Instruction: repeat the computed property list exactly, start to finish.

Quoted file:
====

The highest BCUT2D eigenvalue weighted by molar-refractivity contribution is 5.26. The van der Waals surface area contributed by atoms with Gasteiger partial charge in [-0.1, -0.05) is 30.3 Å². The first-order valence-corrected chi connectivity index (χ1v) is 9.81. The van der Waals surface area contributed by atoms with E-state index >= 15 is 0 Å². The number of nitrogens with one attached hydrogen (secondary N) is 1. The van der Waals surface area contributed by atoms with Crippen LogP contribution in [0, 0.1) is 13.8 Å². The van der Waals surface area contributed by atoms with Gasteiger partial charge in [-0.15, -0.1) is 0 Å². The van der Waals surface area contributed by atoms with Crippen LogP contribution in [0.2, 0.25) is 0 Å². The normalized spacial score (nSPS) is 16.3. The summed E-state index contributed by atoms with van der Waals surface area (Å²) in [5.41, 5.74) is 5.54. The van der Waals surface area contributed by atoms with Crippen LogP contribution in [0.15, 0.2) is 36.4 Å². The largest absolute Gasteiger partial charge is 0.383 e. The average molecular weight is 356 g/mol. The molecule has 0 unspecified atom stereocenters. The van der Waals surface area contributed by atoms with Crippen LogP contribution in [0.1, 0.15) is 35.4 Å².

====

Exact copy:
The highest BCUT2D eigenvalue weighted by molar-refractivity contribution is 5.26. The van der Waals surface area contributed by atoms with Gasteiger partial charge in [-0.1, -0.05) is 30.3 Å². The first-order valence-corrected chi connectivity index (χ1v) is 9.81. The van der Waals surface area contributed by atoms with E-state index >= 15 is 0 Å². The number of nitrogens with one attached hydrogen (secondary N) is 1. The van der Waals surface area contributed by atoms with Crippen LogP contribution in [0, 0.1) is 13.8 Å². The van der Waals surface area contributed by atoms with Gasteiger partial charge in [-0.15, -0.1) is 0 Å². The van der Waals surface area contributed by atoms with Crippen LogP contribution in [0.2, 0.25) is 0 Å². The normalized spacial score (nSPS) is 16.3. The summed E-state index contributed by atoms with van der Waals surface area (Å²) in [5.41, 5.74) is 5.54. The van der Waals surface area contributed by atoms with Crippen LogP contribution in [0.15, 0.2) is 36.4 Å². The largest absolute Gasteiger partial charge is 0.383 e. The average molecular weight is 356 g/mol. The molecule has 0 unspecified atom stereocenters. The van der Waals surface area contributed by atoms with Crippen LogP contribution in [0.1, 0.15) is 35.4 Å².